One of the first things I noticed when moving to Switzerland, was that garbage and recycling were on a whole new level of complexity compared to what I was used to in Canada! Hopefully, this post will be able to answer some of your questions on the topic. I’m not an expert in this area, I’m just passing on what I’ve learned over the years, so if you have additional questions, you can call the Basel Cleanliness Hotline (+41 061 385 15 15), or look on the city website (this is currently only in German, but it translates well in Google Chrome). Feel free to make comments with any additional information at the bottom of this article; I’m sure future readers will appreciate it!
When I first came to Switzerland in 1998, I tried to put out my garbage in a standard black garbage bag. On garbage pick-up day (which generally occurs twice a week), my garbage was left on the curb, with a sticker on it, explaining that it needed to be in a special blue garbage bag called a ‘Bebbi Sagg’. I asked one of my neighbors and they told me that I could pick these up at my local grocery stores (Migros or Coop), at the cigarette and alcohol counter. What my neighbor didn’t tell me, is that the cost of these bags incorporates the taxes for garbage pick-up, and they cost an insane amount of money (10 x 17 Liter bags for CHF 12.00, 10 x 35 Liter bags for CHF 23.00, 10 x 60 Liter bags for CHF 33.00).
After getting over the initial heart-attack of paying for them, I realized the idea was brilliant! This high cost acts as a deterrent to creating waste, and proportionally taxes those that produce more garbage. As the money for the garbage bags is so high, you generally try to minimize waste production and recycle materials where possible, instead of throwing them in the trash.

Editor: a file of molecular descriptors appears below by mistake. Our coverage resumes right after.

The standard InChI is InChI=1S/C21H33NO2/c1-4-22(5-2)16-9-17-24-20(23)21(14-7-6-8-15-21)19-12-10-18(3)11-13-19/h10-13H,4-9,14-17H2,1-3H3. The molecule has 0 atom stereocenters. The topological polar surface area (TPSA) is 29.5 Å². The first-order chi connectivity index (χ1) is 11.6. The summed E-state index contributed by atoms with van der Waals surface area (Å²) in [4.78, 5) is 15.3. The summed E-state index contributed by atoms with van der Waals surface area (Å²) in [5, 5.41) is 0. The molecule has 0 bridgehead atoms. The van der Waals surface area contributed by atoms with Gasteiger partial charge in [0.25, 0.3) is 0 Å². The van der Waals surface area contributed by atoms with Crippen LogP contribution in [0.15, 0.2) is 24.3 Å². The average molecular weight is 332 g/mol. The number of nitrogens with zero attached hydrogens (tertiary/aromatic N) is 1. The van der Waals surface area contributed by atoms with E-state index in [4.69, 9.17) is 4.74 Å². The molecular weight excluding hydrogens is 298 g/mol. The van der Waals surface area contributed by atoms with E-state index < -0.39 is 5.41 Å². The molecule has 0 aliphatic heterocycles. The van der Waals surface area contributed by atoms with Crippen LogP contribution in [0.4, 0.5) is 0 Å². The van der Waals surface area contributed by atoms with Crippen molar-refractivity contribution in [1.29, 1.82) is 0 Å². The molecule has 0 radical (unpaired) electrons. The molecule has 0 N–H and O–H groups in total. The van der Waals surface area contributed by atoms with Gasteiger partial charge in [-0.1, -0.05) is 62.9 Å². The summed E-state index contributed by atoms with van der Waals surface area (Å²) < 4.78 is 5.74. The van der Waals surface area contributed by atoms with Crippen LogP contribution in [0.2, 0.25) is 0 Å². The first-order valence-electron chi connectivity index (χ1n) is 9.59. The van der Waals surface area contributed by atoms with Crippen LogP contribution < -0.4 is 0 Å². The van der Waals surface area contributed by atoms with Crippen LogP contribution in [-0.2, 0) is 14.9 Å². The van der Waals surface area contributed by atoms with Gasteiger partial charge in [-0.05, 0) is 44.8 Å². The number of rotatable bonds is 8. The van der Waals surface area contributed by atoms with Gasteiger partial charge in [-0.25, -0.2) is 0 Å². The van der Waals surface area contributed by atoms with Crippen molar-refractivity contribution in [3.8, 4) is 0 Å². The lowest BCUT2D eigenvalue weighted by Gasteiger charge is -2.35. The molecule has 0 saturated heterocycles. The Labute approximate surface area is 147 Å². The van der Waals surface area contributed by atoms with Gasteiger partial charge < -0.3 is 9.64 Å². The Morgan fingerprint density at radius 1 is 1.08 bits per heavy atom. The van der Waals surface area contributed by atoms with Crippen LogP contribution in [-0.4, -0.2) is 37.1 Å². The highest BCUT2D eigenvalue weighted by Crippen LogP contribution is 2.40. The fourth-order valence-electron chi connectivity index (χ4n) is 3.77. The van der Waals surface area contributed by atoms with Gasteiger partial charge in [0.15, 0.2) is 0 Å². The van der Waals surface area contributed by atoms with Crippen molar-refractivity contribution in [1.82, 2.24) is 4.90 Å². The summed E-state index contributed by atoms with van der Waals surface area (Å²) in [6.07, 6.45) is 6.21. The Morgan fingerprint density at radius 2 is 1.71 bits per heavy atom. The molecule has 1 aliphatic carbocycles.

Your official blue Bebbi Saggs should be put out the night before garbage pick-up, after dark. If you put your garbage out too early (or in the wrong bag) you might be fined. These fines run into the hundreds of Swiss Francs range, which explains why Switzerland is so clean! The pick-up days are defined by which zone of the city you live in. You can accurately find your zone by inputting your address into the zone calculator.
Recycling Cardboard and Paper
It doesn’t cost anything to recycle paper and cardboard, but this must be done in a very specific way. It needs to be tied up with twine, in strings packages that have a maximum volume of about 0.5 m3. I’ve tried taping the paper and cardboard with packing tape, or putting it all into a paper bag to have it collected, but have had this rejected. The string is the only way to go here, or your recycling will be left on the street with a sticker letting you know how to do it right! Paper/cardboard pickup day comes every 5 or 6 weeks. You can find the schedule of waste removal on the city website.
Glass Bottle and Aluminum Recycling
The system for recycling bottles and cans is much less convenient than the garbage pick-up! Basically, you have to take your bottles and cans to a local recycling area (there will probably be one within a 10 minute walk of your flat), sort it yourself into aluminum and by different types of colored glass (clear, brown and green). You can also dispose of old alkaline batteries for recycling in the small yellow boxes.
The real challenge is that this can only be done at specific times, from Monday to Saturday from 7am -7pm, and definitely not on Sundays! If you recycle outside of these times, you are very likely to have someone on the streets shouting at you, and if there are police nearby, there will definitely be a fine!
PET Plastic Recycling and White Plastic Milk Bottles
PET plastic bottles do not have a deposit in Switzerland. These are not to be thrown out in the blue bags, nor can they be recycled at the standard recycling stations (I don’t know why not!). PET plastic must be taken to the local grocery stores to be disposed of there. Plastic bottles should be crushed, to squeeze the air out of them, with their caps on top to keep them from expanding again. Usually you’ll see a box to put the bottles in, or some sort of a machine to take the bottles. The same holds true for white plastic milk bottles.